Returning to FIG. 5, the single housing 700 is provided with the optical fiber 200 on one side and is provided with the TO-Can 600, having the LD mounted thereon, in a location opposite to the optical fiber 200. Optical signal 800, (see FIG. 7), which are outputted from the laser diode is transmitted along a V-groove to the optical fiber 200, in a first direction, while the optical signal 900, which is provided from the outside, i.e., a second direction, is provided to the PD 500 via the wavelength distributor filter 400.

As shown in FIGS. 6 and 7, the optional isolator 1000, which is positioned between the TO-Can 600 and the optical fiber 200, is adapted to generate little attenuation when the optical signal 800 is transmitted in a first direction, and generate substantial attenuation in a second, opposite, direction to prevent interference with optical signal 800.

While the invention has been shown and described with reference to certain preferred embodiments thereof, it will be understood by those skilled in the art that various changes in form and details may be made therein without departing from the spirit and scope of the invention as defined by the appended claims.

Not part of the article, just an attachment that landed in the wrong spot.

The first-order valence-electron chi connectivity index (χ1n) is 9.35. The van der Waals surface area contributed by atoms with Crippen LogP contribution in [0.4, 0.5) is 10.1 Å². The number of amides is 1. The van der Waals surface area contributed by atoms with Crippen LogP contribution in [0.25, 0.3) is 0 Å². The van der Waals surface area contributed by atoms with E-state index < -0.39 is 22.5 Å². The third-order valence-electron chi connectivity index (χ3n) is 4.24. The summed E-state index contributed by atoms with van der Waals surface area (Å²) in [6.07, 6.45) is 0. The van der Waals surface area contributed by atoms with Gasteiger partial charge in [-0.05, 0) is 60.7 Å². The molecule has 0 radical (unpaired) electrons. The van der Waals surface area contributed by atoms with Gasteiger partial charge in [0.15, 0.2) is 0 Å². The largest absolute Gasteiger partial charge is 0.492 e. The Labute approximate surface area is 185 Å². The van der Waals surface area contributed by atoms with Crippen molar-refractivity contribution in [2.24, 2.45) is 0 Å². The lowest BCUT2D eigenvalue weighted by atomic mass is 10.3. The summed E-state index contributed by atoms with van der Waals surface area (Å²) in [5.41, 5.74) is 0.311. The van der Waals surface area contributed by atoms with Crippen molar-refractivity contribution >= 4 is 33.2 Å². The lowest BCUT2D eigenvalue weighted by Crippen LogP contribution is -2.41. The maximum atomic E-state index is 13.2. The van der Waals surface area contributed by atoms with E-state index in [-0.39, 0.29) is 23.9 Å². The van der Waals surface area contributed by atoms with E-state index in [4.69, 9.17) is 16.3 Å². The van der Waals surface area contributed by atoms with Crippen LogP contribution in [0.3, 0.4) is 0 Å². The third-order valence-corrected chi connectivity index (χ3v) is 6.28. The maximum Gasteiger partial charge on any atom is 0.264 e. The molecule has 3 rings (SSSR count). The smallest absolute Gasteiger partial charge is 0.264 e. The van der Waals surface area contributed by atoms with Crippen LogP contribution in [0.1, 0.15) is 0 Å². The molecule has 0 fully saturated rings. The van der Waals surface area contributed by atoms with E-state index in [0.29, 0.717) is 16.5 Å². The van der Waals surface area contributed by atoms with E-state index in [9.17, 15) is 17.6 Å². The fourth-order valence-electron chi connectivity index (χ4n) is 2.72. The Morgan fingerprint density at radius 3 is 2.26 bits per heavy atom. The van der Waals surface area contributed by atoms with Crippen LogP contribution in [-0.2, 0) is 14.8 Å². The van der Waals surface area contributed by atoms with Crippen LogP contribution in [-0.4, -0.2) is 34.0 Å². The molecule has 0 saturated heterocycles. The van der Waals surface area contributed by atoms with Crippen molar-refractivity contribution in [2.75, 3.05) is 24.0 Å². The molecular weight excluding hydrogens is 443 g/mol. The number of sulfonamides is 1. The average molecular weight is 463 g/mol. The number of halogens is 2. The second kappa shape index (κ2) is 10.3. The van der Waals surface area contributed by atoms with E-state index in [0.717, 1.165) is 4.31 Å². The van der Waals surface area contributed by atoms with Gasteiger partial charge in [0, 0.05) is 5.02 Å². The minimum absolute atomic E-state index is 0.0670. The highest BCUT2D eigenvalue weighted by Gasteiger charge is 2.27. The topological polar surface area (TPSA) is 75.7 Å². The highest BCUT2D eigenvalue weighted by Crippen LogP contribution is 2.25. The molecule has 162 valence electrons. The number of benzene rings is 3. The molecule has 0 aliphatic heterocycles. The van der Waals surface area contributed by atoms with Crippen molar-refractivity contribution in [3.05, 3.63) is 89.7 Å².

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Referenced by
Citing PatentFiling datePublication dateApplicantTitle
US8550726 *Jul 6, 2011Oct 8, 2013Optoelectronics Solution Co., Ltd.Optical transceiver using single-wavelength communication
US8641298 *Nov 21, 2011Feb 4, 2014Electronics And Telecommunications Research InstituteMulti-channel optical module
US20090279894 *Apr 30, 2009Nov 12, 2009Jin-Shan PanTriple wavelength bidirectional optical communication system
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US20120148257 *Jul 6, 2011Jun 14, 2012Hwang Mi HeeOptical transceiver using single-wavelength communication
Classifications
U.S. Classification398/139, 385/27, 398/138, 385/39, 385/88, 398/135, 385/92
International ClassificationH01L31/0232, H01S5/022, G02B6/36, G02B6/42
Cooperative ClassificationG02B6/4246
European ClassificationG02B6/42C6
Legal Events
DateCodeEventDescription
Jul 19, 2011FPAYFee payment
Year of fee payment: 4
Jul 13, 2004ASAssignment
Owner name: SAMSUNG ELECTRONICS CO., LTD., KOREA, REPUBLIC OF
Free format text: ASSIGNMENT OF ASSIGNORS INTEREST;ASSIGNORS:PYO, SUN-HYOUNG;YOON, YOUNG-KWON;MUN, GI-TAE;AND OTHERS;REEL/FRAME:015568/0660
Effective date: 20040708